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Seniors on the Net? You bet your mouse

Joe Kilsheimer
of The Sentinel Staff

Published in The Orlando Sentinel, Oct 17 1998

Of all the misbegotten notions that people believe about computers, here's one of the biggest myths of all:

Computers are just for kids or young adults.

I know it's a myth because I have seen Senior Net, a place where there are a lot of seniors who can put their Pentiums through the same paces as any wired whiz kid.

Senior Net is also where seniors teach seniors how to use computers. You have to be at least 50 to get in.

Senior Net's Orlando chapter is based at the Marks Street Senior Center, at 99 E. Marks St. in downtown Orlando. For my money, Senior Net is one of the most "happening" places in all of Central Florida.

Every time I drop in for a visit, the place is abuzz with activity. There are either classes in session or there are groups of people gathered around individual machines, going over the nuances of programs such as Netscape or Word Perfect.

Since the Orlando chapter was founded two years ago, Senior Net has graduated about 450 people through its beginner and intermediate training classes, said Tom Springall, president of the nonprofit agency.

A retired IBM executive, Springall is all too eager to disabuse seniors of the idea that they're just too old to learn how to use computers.

"This is a generation that simply was there too early for computers," Springall said. "A lot of our students left the workforce before computers really took hold. Consequently, they just weren't exposed to computing."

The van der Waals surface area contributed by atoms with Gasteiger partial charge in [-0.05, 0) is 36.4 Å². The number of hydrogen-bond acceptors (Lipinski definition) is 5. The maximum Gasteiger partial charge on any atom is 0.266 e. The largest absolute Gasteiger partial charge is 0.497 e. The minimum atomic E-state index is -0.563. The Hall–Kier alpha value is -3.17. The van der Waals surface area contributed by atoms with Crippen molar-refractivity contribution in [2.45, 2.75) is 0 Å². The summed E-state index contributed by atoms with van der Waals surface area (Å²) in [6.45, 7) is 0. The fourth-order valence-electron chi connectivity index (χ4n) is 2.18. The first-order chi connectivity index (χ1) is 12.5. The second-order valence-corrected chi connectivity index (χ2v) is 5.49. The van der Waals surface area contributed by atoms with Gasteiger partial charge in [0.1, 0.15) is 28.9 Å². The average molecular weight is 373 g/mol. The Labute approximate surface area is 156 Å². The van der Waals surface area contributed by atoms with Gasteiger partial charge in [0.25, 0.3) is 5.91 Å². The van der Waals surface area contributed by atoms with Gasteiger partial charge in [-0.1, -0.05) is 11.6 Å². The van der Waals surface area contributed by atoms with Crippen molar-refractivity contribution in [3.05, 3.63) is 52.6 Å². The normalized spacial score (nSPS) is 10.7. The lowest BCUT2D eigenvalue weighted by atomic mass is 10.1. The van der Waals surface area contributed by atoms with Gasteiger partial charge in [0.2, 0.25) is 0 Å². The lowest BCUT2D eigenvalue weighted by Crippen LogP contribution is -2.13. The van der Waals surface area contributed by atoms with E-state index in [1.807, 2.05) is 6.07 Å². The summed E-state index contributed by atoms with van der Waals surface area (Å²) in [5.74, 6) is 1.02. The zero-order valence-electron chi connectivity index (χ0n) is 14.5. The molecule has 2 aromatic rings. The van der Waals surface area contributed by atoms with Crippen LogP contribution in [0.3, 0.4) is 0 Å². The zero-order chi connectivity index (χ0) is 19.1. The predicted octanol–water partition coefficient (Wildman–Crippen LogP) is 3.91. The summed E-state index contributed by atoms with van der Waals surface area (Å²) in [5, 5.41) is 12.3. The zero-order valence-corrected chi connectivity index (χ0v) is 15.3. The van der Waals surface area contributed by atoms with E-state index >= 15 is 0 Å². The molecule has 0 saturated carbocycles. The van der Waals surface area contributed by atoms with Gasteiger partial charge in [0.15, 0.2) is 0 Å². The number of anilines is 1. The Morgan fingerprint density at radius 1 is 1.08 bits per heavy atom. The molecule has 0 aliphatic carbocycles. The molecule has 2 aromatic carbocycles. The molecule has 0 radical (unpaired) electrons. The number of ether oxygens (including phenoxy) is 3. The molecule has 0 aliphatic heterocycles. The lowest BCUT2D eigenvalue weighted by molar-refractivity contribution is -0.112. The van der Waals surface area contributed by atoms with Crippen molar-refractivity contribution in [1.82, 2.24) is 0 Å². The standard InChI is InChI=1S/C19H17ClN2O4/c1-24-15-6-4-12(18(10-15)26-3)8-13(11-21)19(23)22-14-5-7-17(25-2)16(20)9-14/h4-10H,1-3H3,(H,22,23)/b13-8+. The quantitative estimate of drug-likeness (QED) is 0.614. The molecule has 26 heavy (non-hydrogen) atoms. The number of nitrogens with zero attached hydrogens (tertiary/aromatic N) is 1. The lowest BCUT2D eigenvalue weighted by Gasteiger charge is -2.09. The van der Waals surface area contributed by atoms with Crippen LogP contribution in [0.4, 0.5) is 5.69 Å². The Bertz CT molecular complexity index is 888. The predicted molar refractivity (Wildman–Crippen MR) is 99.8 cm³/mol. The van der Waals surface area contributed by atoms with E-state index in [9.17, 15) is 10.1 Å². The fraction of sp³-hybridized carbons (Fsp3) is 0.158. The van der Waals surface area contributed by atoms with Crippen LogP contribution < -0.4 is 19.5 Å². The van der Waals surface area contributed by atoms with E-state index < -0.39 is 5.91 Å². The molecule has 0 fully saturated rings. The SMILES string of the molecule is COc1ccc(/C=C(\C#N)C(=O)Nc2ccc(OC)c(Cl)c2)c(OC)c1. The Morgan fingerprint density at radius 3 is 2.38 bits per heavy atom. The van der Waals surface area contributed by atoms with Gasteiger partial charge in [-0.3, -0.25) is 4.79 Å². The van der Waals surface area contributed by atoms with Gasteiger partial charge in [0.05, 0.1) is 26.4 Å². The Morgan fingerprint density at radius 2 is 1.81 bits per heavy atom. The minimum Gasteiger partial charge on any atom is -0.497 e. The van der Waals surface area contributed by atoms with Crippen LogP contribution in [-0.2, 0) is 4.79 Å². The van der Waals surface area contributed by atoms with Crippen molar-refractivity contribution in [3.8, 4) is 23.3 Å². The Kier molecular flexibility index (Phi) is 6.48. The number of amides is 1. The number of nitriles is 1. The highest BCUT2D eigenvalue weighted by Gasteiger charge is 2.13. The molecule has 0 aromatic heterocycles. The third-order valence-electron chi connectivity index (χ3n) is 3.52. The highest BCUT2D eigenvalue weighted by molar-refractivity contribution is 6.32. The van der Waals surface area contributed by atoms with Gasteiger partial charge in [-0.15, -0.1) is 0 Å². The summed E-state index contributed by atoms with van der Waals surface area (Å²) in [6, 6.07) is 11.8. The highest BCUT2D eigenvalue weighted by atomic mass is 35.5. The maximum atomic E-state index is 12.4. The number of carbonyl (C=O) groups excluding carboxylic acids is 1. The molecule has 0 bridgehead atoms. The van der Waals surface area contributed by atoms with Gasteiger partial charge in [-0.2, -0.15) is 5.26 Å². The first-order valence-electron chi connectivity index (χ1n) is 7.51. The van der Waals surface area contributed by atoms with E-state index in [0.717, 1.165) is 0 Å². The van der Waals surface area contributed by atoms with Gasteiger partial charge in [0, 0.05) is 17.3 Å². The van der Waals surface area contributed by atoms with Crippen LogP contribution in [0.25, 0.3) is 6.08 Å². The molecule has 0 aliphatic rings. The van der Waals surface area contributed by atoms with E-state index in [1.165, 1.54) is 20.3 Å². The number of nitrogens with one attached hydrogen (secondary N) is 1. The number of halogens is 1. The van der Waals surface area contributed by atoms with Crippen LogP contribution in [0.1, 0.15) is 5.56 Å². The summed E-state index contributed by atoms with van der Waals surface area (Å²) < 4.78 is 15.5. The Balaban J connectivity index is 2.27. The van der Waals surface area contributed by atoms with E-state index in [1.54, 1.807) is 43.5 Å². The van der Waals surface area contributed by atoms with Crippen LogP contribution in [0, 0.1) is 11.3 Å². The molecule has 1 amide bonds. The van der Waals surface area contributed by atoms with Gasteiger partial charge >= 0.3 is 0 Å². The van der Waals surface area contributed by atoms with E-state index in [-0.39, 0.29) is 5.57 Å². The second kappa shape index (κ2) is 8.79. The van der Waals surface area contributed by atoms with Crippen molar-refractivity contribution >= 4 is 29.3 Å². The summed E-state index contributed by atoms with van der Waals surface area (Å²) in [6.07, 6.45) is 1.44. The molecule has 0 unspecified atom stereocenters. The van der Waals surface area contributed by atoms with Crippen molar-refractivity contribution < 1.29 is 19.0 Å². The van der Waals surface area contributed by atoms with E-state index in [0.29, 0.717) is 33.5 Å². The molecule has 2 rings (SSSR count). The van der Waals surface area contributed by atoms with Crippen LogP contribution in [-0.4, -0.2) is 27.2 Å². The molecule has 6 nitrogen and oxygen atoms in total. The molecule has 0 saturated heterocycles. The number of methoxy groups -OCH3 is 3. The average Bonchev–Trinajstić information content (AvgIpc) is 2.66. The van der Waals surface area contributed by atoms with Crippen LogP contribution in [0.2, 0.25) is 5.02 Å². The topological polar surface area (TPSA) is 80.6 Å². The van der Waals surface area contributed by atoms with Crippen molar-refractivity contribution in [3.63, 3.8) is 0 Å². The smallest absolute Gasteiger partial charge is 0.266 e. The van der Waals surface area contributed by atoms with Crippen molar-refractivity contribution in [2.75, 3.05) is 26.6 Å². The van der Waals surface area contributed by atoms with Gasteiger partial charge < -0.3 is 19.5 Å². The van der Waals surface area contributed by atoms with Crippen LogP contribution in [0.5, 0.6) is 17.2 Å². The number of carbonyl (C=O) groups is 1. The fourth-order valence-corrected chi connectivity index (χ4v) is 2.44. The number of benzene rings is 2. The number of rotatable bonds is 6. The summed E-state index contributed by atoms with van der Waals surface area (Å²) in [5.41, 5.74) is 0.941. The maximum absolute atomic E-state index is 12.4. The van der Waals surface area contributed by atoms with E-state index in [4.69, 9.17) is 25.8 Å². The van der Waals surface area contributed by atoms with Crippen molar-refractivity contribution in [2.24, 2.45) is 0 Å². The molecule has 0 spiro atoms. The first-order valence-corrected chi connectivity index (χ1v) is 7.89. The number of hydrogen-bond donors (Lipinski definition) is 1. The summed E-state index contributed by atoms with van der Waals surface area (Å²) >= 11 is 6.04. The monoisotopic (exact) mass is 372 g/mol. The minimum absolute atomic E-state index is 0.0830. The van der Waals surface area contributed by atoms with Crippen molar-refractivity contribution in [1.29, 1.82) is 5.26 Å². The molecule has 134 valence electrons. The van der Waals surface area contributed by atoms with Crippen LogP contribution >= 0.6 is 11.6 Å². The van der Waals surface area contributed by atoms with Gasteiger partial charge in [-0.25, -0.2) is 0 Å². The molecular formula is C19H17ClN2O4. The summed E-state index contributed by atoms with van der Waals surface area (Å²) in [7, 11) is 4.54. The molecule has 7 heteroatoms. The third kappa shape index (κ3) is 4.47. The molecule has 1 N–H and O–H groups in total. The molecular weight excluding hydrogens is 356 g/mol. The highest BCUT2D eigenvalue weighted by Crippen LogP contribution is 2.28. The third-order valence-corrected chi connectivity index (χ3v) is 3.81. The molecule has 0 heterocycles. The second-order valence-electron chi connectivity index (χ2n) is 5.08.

With most of Senior Net's students, Springall said, it takes only a few hours behind the keyboard before they realize computing is not so hard after all. "It's really fun to see the light bulbs come on."

The Orlando chapter is part of a national organization, based in San Francisco. Founded in 1986, Senior Net has 25,000 members and more than 140 learning centers around the country.

Like Springall, many of Senior Net's volunteer instructors are retired IBMers, or formerly served in the military. A lot of them got into computing during the early days when it really was hard, and only for the technically inclined.

More than many trainers in the corporate world, Senior Net instructors generally understand how and why a computer does what it does. They tend to have a relaxed, I've-seen-it-all-before attitude, giving off a definite sense that you're in good hands at Senior Net.

The agency offers about a dozen different classes, starting with a nine-hour course for "absolute beginners." It covers the basics of working with a keyboard and a mouse, and exposes students to the range of jobs a computer can tackle.

The intermediate classes take students onto the Internet with demonstrations of how to send e-mail and how to get the most from the World Wide Web. There also are several classes that focus on specific software, such as Quicken, a financial management program.

Customarily, each class is limited to 10 students. And for each class, there is an instructor, plus three or four coaches who assist with individualized attention. There is a nominal charge for each class. Course fees range from $20 to $35.

Because of the limited class sizes, Senior Net's sessions are often booked weeks in advance. You can make a reservation by calling (407) 318 3256.

Or you can visit the Senior Net center during its monthly open house. It's held on the fourth Sunday of every month from 1 to 3 p.m. The next one will be Oct. 25.

Or get one of your grandchildren to fire up their computer and take you to the Orlando Senior Net's Web site. The address: http://www.seniornet

[Posted 10/16/1998 18:24]


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